Reference > Cambridge History > Colonial and Revolutionary Literature; Early National Literature, Part I > The Puritan Divines, 1620–1720 > Their Industry and Influence
  Learning of the Puritan Divines  

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The Cambridge History of English and American Literature in 18 Volumes (1907–21).
VOLUME XV. Colonial and Revolutionary Literature; Early National Literature, Part I.

III. The Puritan Divines, 1620–1720.

§ 8. Their Industry and Influence.


If the influence of the ministers was commanding, it was due in part to their indisputable vigour, and in part, it must be acknowledged, to their control of the means of publicity. The complete domination of the press they regarded as their perquisite; and they swayed public opinion sometimes by means not wholly to their credit. Those who opposed their policies experienced difficulties in gaining a hearing. Thus Robert Calef, who attacked the Mathers because of the witchcraft business, found it desirable to send his manuscript to London for publication, and John Wise probably sent his manuscript of The Churches Quarrel Espoused to New York.  8  Complaints were heard that the press was closed. In the preface to The Gospel Order Revived, by T. Woodbridge and other malcontents, published in New York in 1700,
The Reader is desired to take Notice that the Press in Boston is so much under the aw of the Reverend Author, whom we answer, and his Friends, that we could not obtain of the Printer there to print the following Sheets, which is the true Reason why we have sent the Copy so far for its Impression and where it was printed with some Difficulty.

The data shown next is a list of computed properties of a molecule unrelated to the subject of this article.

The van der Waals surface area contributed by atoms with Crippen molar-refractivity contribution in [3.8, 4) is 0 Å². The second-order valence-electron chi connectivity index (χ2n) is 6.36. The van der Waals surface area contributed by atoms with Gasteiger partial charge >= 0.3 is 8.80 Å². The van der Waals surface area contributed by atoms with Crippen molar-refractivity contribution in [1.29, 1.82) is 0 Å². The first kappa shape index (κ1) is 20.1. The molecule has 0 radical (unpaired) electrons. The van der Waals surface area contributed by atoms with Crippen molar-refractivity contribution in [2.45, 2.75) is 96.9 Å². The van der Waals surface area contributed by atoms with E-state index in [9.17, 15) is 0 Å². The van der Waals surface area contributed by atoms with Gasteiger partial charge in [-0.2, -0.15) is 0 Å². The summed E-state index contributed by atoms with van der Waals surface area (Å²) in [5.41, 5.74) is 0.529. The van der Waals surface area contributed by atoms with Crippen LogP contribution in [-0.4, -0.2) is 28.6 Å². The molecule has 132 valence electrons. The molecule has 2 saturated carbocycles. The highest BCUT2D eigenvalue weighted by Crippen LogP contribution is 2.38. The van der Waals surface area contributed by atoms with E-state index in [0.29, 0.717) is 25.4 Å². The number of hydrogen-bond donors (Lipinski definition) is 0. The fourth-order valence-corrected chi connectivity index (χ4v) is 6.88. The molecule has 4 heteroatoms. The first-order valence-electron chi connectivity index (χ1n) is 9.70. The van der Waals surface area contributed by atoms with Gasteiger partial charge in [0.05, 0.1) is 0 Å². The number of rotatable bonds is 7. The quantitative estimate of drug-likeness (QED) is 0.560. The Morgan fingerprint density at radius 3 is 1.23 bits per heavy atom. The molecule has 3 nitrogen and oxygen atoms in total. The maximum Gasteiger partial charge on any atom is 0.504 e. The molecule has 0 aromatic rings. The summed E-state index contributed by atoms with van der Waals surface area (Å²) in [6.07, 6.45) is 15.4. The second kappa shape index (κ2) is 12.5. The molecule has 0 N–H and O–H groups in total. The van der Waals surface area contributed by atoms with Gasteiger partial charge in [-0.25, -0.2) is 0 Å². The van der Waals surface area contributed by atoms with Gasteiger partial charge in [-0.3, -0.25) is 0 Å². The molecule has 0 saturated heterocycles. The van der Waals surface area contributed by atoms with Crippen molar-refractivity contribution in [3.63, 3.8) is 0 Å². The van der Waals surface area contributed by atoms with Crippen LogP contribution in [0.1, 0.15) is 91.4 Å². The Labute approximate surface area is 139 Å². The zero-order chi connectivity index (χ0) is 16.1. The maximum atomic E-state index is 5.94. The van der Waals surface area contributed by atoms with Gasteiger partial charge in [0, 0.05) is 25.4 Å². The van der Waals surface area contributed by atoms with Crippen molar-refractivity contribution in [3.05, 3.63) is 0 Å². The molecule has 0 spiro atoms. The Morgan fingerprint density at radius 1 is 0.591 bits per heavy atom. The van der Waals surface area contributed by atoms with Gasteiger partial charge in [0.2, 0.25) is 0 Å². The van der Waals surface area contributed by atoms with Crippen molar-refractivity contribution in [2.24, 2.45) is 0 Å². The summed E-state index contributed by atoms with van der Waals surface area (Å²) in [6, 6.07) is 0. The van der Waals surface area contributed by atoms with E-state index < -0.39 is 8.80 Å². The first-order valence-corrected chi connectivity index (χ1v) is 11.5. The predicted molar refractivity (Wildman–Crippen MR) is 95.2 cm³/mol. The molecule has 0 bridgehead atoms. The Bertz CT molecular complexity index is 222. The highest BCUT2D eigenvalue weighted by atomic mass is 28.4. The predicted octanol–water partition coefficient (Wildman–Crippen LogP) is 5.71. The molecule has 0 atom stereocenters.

39
  When James Franklin spoke out roundly against the tyranny of the ministers, they induced the magistrates to teach him respect by throwing him into the common gaol. It was a serious matter to offend the hierarchy, even in the days of its decline, and far more serious to attack. But the days of its domination were numbered, and after 1720 the secular authority of the Puritan divines swiftly decayed. The old dream of a Kingdom of God was giving way, under pressure of economic circumstance, to the new dream of a commonwealth of free citizens. The theological age was to be followed by a political age, and in this later world of thought the Puritan divines were unfitted to remain leaders of the people.   40

Note 8. See Bibliography on this point. [ back ]

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  Learning of the Puritan Divines  
 
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